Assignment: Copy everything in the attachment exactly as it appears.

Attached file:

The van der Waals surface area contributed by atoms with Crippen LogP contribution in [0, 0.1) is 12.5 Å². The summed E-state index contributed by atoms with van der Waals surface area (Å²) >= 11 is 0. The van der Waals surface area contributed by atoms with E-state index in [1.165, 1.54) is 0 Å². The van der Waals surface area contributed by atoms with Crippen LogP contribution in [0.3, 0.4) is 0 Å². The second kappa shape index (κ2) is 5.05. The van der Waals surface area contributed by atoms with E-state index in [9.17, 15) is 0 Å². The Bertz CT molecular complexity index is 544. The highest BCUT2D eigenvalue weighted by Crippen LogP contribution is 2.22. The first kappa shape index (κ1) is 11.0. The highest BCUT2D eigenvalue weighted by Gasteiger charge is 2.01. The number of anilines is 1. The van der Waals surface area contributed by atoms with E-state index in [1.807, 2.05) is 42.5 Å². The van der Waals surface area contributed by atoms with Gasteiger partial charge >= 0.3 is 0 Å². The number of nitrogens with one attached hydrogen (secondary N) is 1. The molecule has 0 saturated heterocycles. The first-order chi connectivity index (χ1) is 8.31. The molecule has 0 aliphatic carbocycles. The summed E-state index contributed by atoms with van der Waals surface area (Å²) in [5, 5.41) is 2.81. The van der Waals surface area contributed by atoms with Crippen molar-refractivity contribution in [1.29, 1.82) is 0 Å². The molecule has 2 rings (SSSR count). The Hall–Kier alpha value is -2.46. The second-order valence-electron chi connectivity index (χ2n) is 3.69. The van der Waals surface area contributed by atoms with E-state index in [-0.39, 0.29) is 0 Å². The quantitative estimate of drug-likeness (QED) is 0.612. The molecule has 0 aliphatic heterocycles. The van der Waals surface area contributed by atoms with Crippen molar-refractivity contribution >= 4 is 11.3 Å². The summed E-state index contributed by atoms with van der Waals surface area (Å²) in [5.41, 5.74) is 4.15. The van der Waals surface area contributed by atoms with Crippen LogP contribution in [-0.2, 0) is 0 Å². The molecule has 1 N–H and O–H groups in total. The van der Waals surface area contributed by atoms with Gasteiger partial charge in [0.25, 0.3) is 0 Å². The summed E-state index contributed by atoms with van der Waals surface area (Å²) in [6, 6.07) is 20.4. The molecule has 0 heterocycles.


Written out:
The van der Waals surface area contributed by atoms with Crippen LogP contribution in [0, 0.1) is 12.5 Å². The summed E-state index contributed by atoms with van der Waals surface area (Å²) >= 11 is 0. The van der Waals surface area contributed by atoms with E-state index in [1.165, 1.54) is 0 Å². The van der Waals surface area contributed by atoms with Crippen LogP contribution in [0.3, 0.4) is 0 Å². The second kappa shape index (κ2) is 5.05. The van der Waals surface area contributed by atoms with E-state index in [9.17, 15) is 0 Å². The Bertz CT molecular complexity index is 544. The highest BCUT2D eigenvalue weighted by Crippen LogP contribution is 2.22. The first kappa shape index (κ1) is 11.0. The highest BCUT2D eigenvalue weighted by Gasteiger charge is 2.01. The number of anilines is 1. The van der Waals surface area contributed by atoms with E-state index in [1.807, 2.05) is 42.5 Å². The van der Waals surface area contributed by atoms with Gasteiger partial charge >= 0.3 is 0 Å². The number of nitrogens with one attached hydrogen (secondary N) is 1. The molecule has 0 saturated heterocycles. The first-order chi connectivity index (χ1) is 8.31. The molecule has 0 aliphatic carbocycles. The summed E-state index contributed by atoms with van der Waals surface area (Å²) in [5, 5.41) is 2.81. The van der Waals surface area contributed by atoms with Crippen molar-refractivity contribution in [1.29, 1.82) is 0 Å². The molecule has 2 rings (SSSR count). The Hall–Kier alpha value is -2.46. The second-order valence-electron chi connectivity index (χ2n) is 3.69. The van der Waals surface area contributed by atoms with E-state index in [-0.39, 0.29) is 0 Å². The quantitative estimate of drug-likeness (QED) is 0.612. The molecule has 0 aliphatic heterocycles. The van der Waals surface area contributed by atoms with Crippen molar-refractivity contribution >= 4 is 11.3 Å². The summed E-state index contributed by atoms with van der Waals surface area (Å²) in [5.41, 5.74) is 4.15. The van der Waals surface area contributed by atoms with Crippen LogP contribution in [-0.2, 0) is 0 Å². The molecule has 1 N–H and O–H groups in total. The van der Waals surface area contributed by atoms with Gasteiger partial charge in [0.25, 0.3) is 0 Å². The summed E-state index contributed by atoms with van der Waals surface area (Å²) in [6, 6.07) is 20.4. The molecule has 0 heterocycles.